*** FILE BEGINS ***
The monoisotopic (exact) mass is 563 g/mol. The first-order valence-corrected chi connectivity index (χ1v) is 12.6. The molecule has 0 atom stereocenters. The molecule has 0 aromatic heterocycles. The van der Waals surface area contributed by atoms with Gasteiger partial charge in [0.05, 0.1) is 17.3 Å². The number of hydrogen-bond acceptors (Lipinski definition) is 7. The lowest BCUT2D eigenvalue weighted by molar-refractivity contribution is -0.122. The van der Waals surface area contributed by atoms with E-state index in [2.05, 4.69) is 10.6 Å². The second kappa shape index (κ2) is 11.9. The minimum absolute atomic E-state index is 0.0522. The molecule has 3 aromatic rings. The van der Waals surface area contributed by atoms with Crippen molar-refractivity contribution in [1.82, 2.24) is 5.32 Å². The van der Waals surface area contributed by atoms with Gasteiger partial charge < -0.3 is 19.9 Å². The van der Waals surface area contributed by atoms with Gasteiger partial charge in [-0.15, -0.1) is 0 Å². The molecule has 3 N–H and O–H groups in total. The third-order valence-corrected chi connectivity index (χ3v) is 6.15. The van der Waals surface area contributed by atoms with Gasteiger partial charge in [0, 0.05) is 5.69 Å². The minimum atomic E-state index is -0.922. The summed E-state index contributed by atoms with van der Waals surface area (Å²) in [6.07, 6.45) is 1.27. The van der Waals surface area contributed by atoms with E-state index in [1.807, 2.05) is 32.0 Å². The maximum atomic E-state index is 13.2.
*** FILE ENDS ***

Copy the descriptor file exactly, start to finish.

The monoisotopic (exact) mass is 563 g/mol. The first-order valence-corrected chi connectivity index (χ1v) is 12.6. The molecule has 0 atom stereocenters. The molecule has 0 aromatic heterocycles. The van der Waals surface area contributed by atoms with Gasteiger partial charge in [0.05, 0.1) is 17.3 Å². The number of hydrogen-bond acceptors (Lipinski definition) is 7. The lowest BCUT2D eigenvalue weighted by molar-refractivity contribution is -0.122. The van der Waals surface area contributed by atoms with E-state index in [2.05, 4.69) is 10.6 Å². The second kappa shape index (κ2) is 11.9. The minimum absolute atomic E-state index is 0.0522. The molecule has 3 aromatic rings. The van der Waals surface area contributed by atoms with Crippen molar-refractivity contribution in [1.82, 2.24) is 5.32 Å². The van der Waals surface area contributed by atoms with Gasteiger partial charge < -0.3 is 19.9 Å². The van der Waals surface area contributed by atoms with Gasteiger partial charge in [-0.15, -0.1) is 0 Å². The molecule has 3 N–H and O–H groups in total. The third-order valence-corrected chi connectivity index (χ3v) is 6.15. The van der Waals surface area contributed by atoms with Gasteiger partial charge in [0, 0.05) is 5.69 Å². The minimum atomic E-state index is -0.922. The summed E-state index contributed by atoms with van der Waals surface area (Å²) in [6.07, 6.45) is 1.27. The van der Waals surface area contributed by atoms with E-state index in [1.807, 2.05) is 32.0 Å². The maximum atomic E-state index is 13.2.